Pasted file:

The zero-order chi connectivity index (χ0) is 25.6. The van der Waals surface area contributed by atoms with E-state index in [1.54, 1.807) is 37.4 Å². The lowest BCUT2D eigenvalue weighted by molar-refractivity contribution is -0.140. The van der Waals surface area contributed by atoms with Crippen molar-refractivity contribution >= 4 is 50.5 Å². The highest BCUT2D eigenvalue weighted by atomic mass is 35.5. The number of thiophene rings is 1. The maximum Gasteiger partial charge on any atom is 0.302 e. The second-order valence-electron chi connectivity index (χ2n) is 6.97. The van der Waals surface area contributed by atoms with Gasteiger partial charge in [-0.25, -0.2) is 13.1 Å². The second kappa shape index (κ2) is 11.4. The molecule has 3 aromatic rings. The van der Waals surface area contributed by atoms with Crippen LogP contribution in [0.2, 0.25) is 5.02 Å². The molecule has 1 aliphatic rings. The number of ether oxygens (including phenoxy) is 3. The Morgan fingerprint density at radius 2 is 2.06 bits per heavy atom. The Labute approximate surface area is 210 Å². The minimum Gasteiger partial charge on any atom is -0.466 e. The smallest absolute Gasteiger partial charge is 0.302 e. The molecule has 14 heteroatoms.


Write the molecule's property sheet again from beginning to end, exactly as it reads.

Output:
The zero-order chi connectivity index (χ0) is 25.6. The van der Waals surface area contributed by atoms with E-state index in [1.54, 1.807) is 37.4 Å². The lowest BCUT2D eigenvalue weighted by molar-refractivity contribution is -0.140. The van der Waals surface area contributed by atoms with Crippen molar-refractivity contribution >= 4 is 50.5 Å². The highest BCUT2D eigenvalue weighted by atomic mass is 35.5. The number of thiophene rings is 1. The maximum Gasteiger partial charge on any atom is 0.302 e. The second-order valence-electron chi connectivity index (χ2n) is 6.97. The van der Waals surface area contributed by atoms with Gasteiger partial charge in [-0.25, -0.2) is 13.1 Å². The second kappa shape index (κ2) is 11.4. The molecule has 3 aromatic rings. The van der Waals surface area contributed by atoms with Crippen LogP contribution in [0.2, 0.25) is 5.02 Å². The molecule has 1 aliphatic rings. The number of ether oxygens (including phenoxy) is 3. The Morgan fingerprint density at radius 2 is 2.06 bits per heavy atom. The Labute approximate surface area is 210 Å². The minimum Gasteiger partial charge on any atom is -0.466 e. The smallest absolute Gasteiger partial charge is 0.302 e. The molecule has 14 heteroatoms.